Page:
Is there to be forgiveness without acknowledgment of wrong?

Is there to be forgiveness without acknowledgment of wrong?

There are various categories of forgiveness in the Scriptures, which must be distinguished—God’s forgiveness of sinners; the Father’s forgiveness of His children; ecclesiastical forgiveness; and personal forgiveness.

As to the first named, though it is a mistake to apply to the conversion of the sinner, the words of 1 John 1:9 “If we confess our sins, etc.,” which have to do directly with God’s children, yet it may be confidently affirmed that no sinner ever received divine forgiveness without acknowledgment of sin in one form or another, tacit or explicit, leading on to faith in our Lord Jesus Christ, when revealed. But here it is not so much a confession of particular sins, as of sinnership—”God be merciful to me a sinner.” This corresponds with “repentance unto life,” the result of the Holy Spirit’s work in conviction, without which there can be no true conversion to God.

In the case of the Father’s forgiveness to His erring children, it is conditional on confession of sins; then “He is faithful and just to forgive us our sins and to cleanse us from all unrighteousness.” It is perfectly true that God’s forgiveness has already covered the sins in question, but His forgiveness as Father is needed, if communion with Him is to be restored. The confession should be real and full, and at once forgiveness and cleansing follow, though not often realised to the full at once. David was forgiven the instant he confessed his sin in the presence of Nathan, but later he wrote the 51st Psalm. This may correspond to the application of “the water of separation” on the third and seventh days (Numbers 19: 12, 19).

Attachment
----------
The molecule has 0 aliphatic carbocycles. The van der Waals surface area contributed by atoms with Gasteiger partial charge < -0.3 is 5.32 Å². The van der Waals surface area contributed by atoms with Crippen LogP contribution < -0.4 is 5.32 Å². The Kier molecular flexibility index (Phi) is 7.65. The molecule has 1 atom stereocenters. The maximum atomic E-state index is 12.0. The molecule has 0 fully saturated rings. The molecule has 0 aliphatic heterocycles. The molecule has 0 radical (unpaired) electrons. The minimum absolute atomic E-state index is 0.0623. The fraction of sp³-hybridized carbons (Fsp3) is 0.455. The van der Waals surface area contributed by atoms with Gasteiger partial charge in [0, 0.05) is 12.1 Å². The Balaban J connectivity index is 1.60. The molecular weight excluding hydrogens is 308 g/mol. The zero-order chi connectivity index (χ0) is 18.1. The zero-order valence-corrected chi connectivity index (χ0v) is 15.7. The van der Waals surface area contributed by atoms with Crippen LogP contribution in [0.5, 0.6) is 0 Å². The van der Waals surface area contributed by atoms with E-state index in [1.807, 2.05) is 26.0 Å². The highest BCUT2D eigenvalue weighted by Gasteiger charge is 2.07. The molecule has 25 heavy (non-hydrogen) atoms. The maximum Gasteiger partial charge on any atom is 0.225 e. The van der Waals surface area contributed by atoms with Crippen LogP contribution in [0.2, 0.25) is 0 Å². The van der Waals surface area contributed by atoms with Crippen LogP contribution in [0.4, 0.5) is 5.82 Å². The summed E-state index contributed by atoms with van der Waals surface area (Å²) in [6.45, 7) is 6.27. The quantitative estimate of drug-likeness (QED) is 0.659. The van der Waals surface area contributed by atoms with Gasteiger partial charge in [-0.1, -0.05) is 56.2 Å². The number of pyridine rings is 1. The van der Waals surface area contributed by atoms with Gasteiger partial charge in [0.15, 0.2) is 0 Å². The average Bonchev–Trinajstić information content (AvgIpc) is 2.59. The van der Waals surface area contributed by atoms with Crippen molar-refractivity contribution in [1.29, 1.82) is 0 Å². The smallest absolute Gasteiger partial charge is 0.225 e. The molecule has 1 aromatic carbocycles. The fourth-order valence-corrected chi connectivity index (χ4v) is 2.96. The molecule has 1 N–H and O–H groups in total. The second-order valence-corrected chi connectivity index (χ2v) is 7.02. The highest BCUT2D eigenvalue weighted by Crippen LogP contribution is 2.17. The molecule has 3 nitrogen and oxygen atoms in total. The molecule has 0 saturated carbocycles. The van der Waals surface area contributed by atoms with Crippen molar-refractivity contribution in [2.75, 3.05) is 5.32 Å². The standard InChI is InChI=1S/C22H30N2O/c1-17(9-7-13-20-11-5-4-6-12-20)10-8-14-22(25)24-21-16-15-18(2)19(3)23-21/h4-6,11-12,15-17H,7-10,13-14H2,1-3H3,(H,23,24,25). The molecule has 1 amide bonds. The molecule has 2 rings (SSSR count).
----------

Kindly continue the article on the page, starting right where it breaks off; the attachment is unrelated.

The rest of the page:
As for ecclesiastical forgiveness, this is that which is referred to in Matthew 18:18 and John 20:23—the “binding or loosing,” the remitting or retaining, of sins, not by ecclesiastical officials, the pretended priests of Christendom, but by the local church. Nothing is said in these passages of the condition attaching to the forgiveness, but the case that arose in the Corinthian Church (see chap. . i), throws light on this, for in the second epistle, the restoration of the offender is recommended by the apostle on the ground of his repentance—”lest perhaps such an one should be swallowed up with over-much sorrow”—and if they forgive him, he (Paul) will forgive also (2 Corinthians 2: 7-10). Paul does not appeal to some leaders in the Corinthian Church, but to the Church as a whole. This ecclesiastical forgiveness has been perverted into what is known as auricular confession, and priestly absolution, things, as we believe, totally foreign to the New Testament and Christianity. As for individual forgiveness, there should be from the first a forgiving spirit on the part of the offended person; he must not bear a grudge or count the offender as an enemy, but be ready to forgive (Matthew 18: 15, 21, 22), but he must not express his forgiveness until the offence is acknowledged. To do so would be a subtle way of putting your opponent in the wrong, and be an insult rather than a favour. “If thy brother tresspass against thee rebuke him, and if he repent forgive him” (Luke 17:3, 4).

William Hoste